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5 Myths About Cremation

Cremation, the reduction of a body by fire to its component elements, is one of the most common methods of laying a body to rest nowadays. However, some myths have arisen about the process. Hereís a sample of them:

1) The cremated remains are ashes. This is not exactly true. The remains after cremation are actually bone fragments from the body that have been dried out by the great heat (over 2000 degrees Celsius) of the crematory and later pulverized into fine sand by a device called an electric cremation remains processor. Nothing else is left of the body because the temperature at which the crematory operates is sufficient to vaporize flesh and all bodily fluids.

2) Many bodies are burned at once to save time. This is categorically false. A crematory is designed to only accept one body at a time. This is both to reduce the chances of remains mixing after successive cremations, and also as a sign of respect for the deceased and their bereaved family. An exception might be made in the case of the body of a mother and her baby, or for twin small children, but these are exceptions and must be specifically requested from the funeral home.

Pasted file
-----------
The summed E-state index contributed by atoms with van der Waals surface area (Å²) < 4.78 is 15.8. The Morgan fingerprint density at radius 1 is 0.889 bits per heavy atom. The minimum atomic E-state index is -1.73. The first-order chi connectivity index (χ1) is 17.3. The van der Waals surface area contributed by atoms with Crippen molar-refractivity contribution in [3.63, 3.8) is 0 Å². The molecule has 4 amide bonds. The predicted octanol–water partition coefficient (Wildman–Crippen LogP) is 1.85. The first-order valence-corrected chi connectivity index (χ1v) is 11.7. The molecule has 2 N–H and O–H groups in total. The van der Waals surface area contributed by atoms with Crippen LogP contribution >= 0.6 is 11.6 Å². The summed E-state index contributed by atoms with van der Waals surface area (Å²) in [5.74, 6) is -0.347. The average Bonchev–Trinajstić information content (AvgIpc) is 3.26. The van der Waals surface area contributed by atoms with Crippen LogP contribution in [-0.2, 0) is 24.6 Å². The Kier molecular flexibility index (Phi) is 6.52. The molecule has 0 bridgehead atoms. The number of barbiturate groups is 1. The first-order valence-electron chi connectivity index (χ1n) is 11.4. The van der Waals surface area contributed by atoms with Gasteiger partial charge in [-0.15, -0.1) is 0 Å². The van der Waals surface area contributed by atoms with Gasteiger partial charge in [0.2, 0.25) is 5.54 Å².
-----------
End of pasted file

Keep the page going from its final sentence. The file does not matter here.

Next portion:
3) Cremation is more expensive than normal burial. Quite untrue. While the funeral charges are largely the same for both methods, it is much more expensive to obtain a plot at a graveyard for burying a body than it is to cremate said body and find a space for it at a columbarium. In addition, space in a columbarium is generally easier to find than the land needed to bury a coffin.

4) Coffins are recycled during cremation. Untrue. The coffin is almost always sent into the crematoria with the body, with exceptions being made only by the express request of the deceasedís family. Some families who find the cost of a coffin (whose sole purpose is to be reduced to ash) excessive may instead opt to use a pall shroud or a cardboard coffin, so appearances and the dignity of the deceased can be preserved.

5) It is easy to mix up one personís remains with anotherís. False. Even before the body is sent to the funeral home for cremation, it is labeled with an ID tag so its identity is known at all times. This tag is removed just before cremation and returned to the container holding the cremation remains, so that the identity of the ashes is known. The ID tags are checked so often during the process of cremation that it is virtually impossible to mix one personís remains with anotherís.

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